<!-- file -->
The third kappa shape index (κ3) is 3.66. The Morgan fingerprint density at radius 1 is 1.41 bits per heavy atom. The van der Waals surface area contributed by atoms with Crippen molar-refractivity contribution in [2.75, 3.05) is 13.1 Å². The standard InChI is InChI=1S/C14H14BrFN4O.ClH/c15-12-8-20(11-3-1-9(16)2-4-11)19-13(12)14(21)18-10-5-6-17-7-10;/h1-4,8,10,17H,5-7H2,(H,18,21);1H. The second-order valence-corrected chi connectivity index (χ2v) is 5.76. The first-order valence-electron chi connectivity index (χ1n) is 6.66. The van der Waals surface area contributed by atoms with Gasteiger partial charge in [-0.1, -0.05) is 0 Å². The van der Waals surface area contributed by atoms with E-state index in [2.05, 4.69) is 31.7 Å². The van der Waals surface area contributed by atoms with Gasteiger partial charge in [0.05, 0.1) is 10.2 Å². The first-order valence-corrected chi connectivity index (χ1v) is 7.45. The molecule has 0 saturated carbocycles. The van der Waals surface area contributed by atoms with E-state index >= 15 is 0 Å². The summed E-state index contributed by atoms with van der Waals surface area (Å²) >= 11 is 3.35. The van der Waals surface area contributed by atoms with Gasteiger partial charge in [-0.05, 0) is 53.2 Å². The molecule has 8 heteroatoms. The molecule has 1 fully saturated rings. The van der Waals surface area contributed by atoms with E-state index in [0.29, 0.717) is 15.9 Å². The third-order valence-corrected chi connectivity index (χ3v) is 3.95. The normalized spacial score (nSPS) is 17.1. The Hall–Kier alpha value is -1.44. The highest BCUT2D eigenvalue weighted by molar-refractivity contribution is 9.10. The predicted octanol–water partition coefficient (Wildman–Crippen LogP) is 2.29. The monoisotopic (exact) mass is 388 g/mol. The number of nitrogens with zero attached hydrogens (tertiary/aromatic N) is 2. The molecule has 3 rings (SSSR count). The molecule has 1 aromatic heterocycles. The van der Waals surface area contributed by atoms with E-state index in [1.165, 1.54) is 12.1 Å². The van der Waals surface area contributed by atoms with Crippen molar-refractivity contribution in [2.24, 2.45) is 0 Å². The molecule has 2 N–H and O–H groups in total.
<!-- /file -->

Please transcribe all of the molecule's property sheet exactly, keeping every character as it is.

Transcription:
The third kappa shape index (κ3) is 3.66. The Morgan fingerprint density at radius 1 is 1.41 bits per heavy atom. The van der Waals surface area contributed by atoms with Crippen molar-refractivity contribution in [2.75, 3.05) is 13.1 Å². The standard InChI is InChI=1S/C14H14BrFN4O.ClH/c15-12-8-20(11-3-1-9(16)2-4-11)19-13(12)14(21)18-10-5-6-17-7-10;/h1-4,8,10,17H,5-7H2,(H,18,21);1H. The second-order valence-corrected chi connectivity index (χ2v) is 5.76. The first-order valence-electron chi connectivity index (χ1n) is 6.66. The van der Waals surface area contributed by atoms with Gasteiger partial charge in [-0.1, -0.05) is 0 Å². The van der Waals surface area contributed by atoms with E-state index in [2.05, 4.69) is 31.7 Å². The van der Waals surface area contributed by atoms with Gasteiger partial charge in [0.05, 0.1) is 10.2 Å². The first-order valence-corrected chi connectivity index (χ1v) is 7.45. The molecule has 0 saturated carbocycles. The van der Waals surface area contributed by atoms with E-state index >= 15 is 0 Å². The summed E-state index contributed by atoms with van der Waals surface area (Å²) >= 11 is 3.35. The van der Waals surface area contributed by atoms with Gasteiger partial charge in [-0.05, 0) is 53.2 Å². The molecule has 8 heteroatoms. The molecule has 1 fully saturated rings. The van der Waals surface area contributed by atoms with E-state index in [0.29, 0.717) is 15.9 Å². The third-order valence-corrected chi connectivity index (χ3v) is 3.95. The normalized spacial score (nSPS) is 17.1. The Hall–Kier alpha value is -1.44. The highest BCUT2D eigenvalue weighted by molar-refractivity contribution is 9.10. The predicted octanol–water partition coefficient (Wildman–Crippen LogP) is 2.29. The monoisotopic (exact) mass is 388 g/mol. The number of nitrogens with zero attached hydrogens (tertiary/aromatic N) is 2. The molecule has 3 rings (SSSR count). The molecule has 1 aromatic heterocycles. The van der Waals surface area contributed by atoms with E-state index in [1.165, 1.54) is 12.1 Å². The van der Waals surface area contributed by atoms with Crippen molar-refractivity contribution in [2.24, 2.45) is 0 Å². The molecule has 2 N–H and O–H groups in total.